We’ve seen a sell-off in the stock market and volatility continues to persist.
We believe it’s a good time to take some cash and start buying stocks.
A notable strategist at a big bank is actually saying that this is a “dumb money” sell-off.
So historically speaking, going back to 1994, volatility and the stock market struggled going into midterm elections.
By the way, midterm elections are coming up in November.
After these elections, historically speaking, you actually start to see the stock market typically rally.
This has been reaffirmed by, in my opinion, one of the world’s best money managers.
He is saying that the stock market may actually rally 15% - 20% more from here.
We believe it’s a good time to start taking some excess cash and putting it to work in the stock market.
For investors that are a little bit more technical:
The S&P 500 forward P/E ratio is now below the 5-year average. In our opinion, this makes valuations look pretty attractive.
Also, in our view, you’d need to see a lot more of a sell-off in the riskier parts of the bond market to start worrying.
Since the end of the quarter, CCC rated bonds are down roughly 0.25% more than BB rated bonds. And you’d expect this as a little bit more of a dramatic relationship to actually worry.
To sum it all up, we like the protection and potential upside of value stocks and we don’t believe it’s a good time to have excess cash in your portfolios at the moment.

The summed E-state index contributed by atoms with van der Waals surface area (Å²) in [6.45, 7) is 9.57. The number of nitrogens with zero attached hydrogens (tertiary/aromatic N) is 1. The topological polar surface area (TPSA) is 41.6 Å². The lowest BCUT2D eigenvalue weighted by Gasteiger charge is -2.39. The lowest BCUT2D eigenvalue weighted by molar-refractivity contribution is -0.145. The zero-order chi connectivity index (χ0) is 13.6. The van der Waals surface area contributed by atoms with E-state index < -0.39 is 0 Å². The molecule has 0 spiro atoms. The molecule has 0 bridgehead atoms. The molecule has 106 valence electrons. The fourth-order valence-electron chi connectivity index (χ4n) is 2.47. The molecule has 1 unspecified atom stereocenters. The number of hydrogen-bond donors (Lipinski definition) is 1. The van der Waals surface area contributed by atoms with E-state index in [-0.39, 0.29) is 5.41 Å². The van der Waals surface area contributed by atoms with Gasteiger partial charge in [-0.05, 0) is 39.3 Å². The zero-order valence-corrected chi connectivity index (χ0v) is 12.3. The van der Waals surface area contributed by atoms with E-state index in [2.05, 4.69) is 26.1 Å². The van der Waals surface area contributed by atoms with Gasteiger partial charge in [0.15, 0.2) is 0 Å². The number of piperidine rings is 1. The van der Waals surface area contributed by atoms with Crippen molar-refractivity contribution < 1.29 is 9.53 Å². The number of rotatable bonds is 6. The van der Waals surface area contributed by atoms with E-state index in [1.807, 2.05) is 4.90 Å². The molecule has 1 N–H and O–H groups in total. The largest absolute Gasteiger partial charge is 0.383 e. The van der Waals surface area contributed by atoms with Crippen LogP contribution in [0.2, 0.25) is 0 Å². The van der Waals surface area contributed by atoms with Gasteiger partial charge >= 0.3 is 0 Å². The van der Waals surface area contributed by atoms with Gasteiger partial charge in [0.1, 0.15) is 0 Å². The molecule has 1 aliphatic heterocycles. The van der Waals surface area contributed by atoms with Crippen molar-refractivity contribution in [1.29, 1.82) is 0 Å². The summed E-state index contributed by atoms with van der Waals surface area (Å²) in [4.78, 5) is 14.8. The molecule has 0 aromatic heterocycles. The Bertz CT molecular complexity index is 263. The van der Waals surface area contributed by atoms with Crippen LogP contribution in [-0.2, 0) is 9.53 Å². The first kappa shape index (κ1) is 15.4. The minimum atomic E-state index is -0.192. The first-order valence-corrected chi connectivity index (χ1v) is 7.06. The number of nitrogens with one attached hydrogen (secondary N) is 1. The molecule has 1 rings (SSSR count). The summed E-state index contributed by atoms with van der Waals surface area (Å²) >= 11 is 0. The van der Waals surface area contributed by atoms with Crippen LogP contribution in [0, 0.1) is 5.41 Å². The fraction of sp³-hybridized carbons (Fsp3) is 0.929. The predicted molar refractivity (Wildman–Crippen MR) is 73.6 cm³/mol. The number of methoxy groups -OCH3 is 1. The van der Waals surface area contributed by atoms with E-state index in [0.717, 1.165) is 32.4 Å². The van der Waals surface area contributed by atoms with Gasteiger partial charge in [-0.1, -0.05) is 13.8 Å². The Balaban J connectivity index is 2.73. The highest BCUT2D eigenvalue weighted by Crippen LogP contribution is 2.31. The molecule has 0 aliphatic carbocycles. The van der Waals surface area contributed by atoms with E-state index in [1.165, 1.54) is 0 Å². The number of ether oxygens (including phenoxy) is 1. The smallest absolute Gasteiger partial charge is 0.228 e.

Disclosure: The information provided should not be relied upon as investment advice or recommendations, does not constitute a solicitation to buy or sell securities and should not be considered specific legal, investment or tax advice. The information provided does not take into account the specific objectives, financial situation or particular needs of any specific person. Diversification does not ensure a profit or protect against a loss in a declining market. There is no guarantee that any particular asset allocation or mix of funds will meet your investment objectives or provide you with a given level of income. Forecasts or projections of investment outcomes in investment plans are estimates only, based upon numerous assumptions about future capital markets returns and economic factors. As estimates, they are imprecise and hypothetical in nature, do not reflect actual investment results, and are not guarantees of future results. Investing entails risk including the possible loss of principal and there is no assurance that the investment will provide positive performance over any period of time. The stock market is in reference to the S&P 500 index. Volatility is in reference to the CBOE VIX index. An index is unmanaged, does not reflect management or trading fees, and one cannot invest directly in an index. The notable strategist at a big bank was in reference to Pravit Chintawongvanich, an equity derivatives strategist at Wells Fargo Securities, and his statement was in reference to the Bloomberg article "A Listless VIX Says This Sell-Off Reeks of ‘Dumb Money’" written by Luke Kawa. One of the world's best money managers in our opinion was in reference to Scott Minerd of Guggenheim Partners. Minerd's 15%-20% stock market statement was pulled from Twitter @ScottMinerd on 10/26/2018 at 10:43am. The S&P 500 forward P/E ratio was taken from Bloomberg Terminal as of 10/26/2018. The 5-year average of the S&P 500 P/E ratio was referenced from the Bloomberg article "Stocks are on the Brink of a Bear Market" by Stephen Gandel. The return differential between CCC and BB rated bonds is merely used as a reference point and is for educational purposes only. CCC rated bond performance was gathered from S&P U.S. High Yield Corp Bond CCC Index Total Return on Bloomberg Terminal COMP screen for the dates 9/28/18-10/25/18. BB rated bond performance was gathered from S&P U.S. High Yield Corp Bond BB Index Total Return on Bloomberg Terminal COMP screen for the dates 9/28/18-10/25/18. An index is unmanaged, does not reflect management or trading fees, and one cannot invest directly in an index. The midterm election volatility and S&P 500 returns statements were in reference to Goldman Sachs' Market Know-How Edition 3 analysis titled "Election Pop and Volatility Drop." Their disclosure for this data is as follows: Source: GSAM. As of August 2018. S&P 500 Average Return is the path of the S&P 500 Index before and after historical midterm elections (i.e. the midterm elections are the starting point of the analysis to determine the average pre- and post-election S&P 500 path), using the averages of weekly returns in order to generate that path. The midterm elections analyzed were: 1994, 1998, 2002, 2006, 2010, and 2014. Average VIX refers to the average weekly absolute value of the CBOE Volatility Index (VIX) to generate a path before and after those same midterm elections. The analysis uses S&P 500 and VIX data from May 27, 1994 to April 24, 2015. For example, the S&P 500 average return four weeks before the midterm elections was 5.2% lower than that of the midterm week. The average VIX level four weeks before the midterm elections was 24.0. Past performance does not guarantee future results, which may vary.